This effects that, and that, and that
Monday, November 19, 2007/
Our organisations are complex, messy environments, not machines. We need to start making our decisions accordingly. Since the rise of the industrial age, we have viewed the way our organisations work, and indeed the way the world around us works, like machines. Today, thanks to systems thinkers such as Fritjof Capra, Margaret Wheatley, Peter Senge and more, that perspective is changing to a more natural way of seeing things.
Our organisations are in fact complex, messy environments of interdependent elements, not a group of clean, tidy parts – more like the Amazon jungle than a Ford motor car. So, how do you see your organisation?
Before you answer, think about the ripple effects of your last decision. Chances are there was fall-out beyond your intended results. In the day-to-day, this can be mostly invisible or mildly annoying, but in extreme situations it ends with far more dire consequences (think Chernobyl nuclear reactor or Columbia Space Shuttle).
In keeping with our compartmentalised, machine-like view of things, we correspondingly view cause and effect in a linear fashion. But it never operates that way. Our decisions cascade outwards in many directions, overflowing into seemingly unrelated areas.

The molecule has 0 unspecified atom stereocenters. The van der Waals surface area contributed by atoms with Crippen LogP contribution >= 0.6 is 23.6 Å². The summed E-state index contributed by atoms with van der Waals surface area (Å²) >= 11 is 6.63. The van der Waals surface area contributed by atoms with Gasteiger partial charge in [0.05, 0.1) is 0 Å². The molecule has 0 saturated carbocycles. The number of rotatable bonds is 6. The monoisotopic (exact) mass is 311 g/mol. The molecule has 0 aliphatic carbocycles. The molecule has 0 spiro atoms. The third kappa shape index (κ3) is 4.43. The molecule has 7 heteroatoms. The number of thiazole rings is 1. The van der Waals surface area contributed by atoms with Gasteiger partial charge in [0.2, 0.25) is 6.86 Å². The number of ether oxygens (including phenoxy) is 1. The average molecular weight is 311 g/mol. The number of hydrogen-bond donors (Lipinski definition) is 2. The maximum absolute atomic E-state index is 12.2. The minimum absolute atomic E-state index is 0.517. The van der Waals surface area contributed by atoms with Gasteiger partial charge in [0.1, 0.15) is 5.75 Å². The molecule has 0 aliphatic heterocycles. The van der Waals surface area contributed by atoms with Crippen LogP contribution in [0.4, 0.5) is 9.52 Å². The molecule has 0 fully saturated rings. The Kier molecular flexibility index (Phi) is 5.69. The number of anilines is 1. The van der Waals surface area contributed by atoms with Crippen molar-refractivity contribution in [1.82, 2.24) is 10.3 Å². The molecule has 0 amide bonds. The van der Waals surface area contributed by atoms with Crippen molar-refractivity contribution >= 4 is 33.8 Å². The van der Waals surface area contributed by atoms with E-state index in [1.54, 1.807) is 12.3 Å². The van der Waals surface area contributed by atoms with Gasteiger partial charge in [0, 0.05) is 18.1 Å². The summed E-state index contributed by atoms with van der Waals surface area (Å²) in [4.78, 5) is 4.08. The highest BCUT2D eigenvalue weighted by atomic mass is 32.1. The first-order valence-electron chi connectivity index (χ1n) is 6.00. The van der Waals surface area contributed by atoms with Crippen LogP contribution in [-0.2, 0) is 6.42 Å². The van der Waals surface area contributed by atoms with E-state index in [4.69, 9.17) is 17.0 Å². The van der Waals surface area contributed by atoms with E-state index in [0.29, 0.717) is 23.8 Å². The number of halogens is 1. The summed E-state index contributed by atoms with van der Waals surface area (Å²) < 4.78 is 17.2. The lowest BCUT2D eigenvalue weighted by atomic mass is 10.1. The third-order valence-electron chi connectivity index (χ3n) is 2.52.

For example, a decision to promote Joe to a senior executive role instead of Mary causes Mary to leave the organisation. Mary leaving creates a gap in communication and loss of knowledge about several key divisions that she managed. The gap becomes apparent when it leads to service failures, which in turn causes several major key accounts to switch their business to a competitor. The lost business causes a significant drop in quarterly earnings… and the cascade continues.
By looking beyond the initial decision (promote Joe) and thinking through potential ramifications, the organisation may have been able to take steps to stop the ripple effects. The wrong decision can set off a reaction that upends the system’s balance.
Dietrich Dorner, author of Logic of Failure, describes common decision-making processes as being “the small eminently sensible steps that people take to certain disaster.” A perspective I would have to agree with!
So next time you have a decision to make (big or small), take a few minutes to think a bit further downstream. What could it affect that you haven’t thought about? In doing so, you might end up seeing your organisation in a completely different way.
If you would like to explore the interconnected nature of things, here are a few places to get you started.
- Wikipedia page on Systems Thinking.
- Systems Thinking resource site.
- Excerpt from upcoming book by Fritjof Capra – The Tao of Da Vinci.
- An interview with Margaret Wheatley author of Leadership and the New Science
(I previously referenced this book in my 25 September blog on leaderhip).
See you next week.
To read more Michel Hogan blogs, click here.
Alignment is Michel’s passion. Through her work with Brand Alignment Group she helps organisations align who they are with what they do and say to build more authentic and sustainable brands.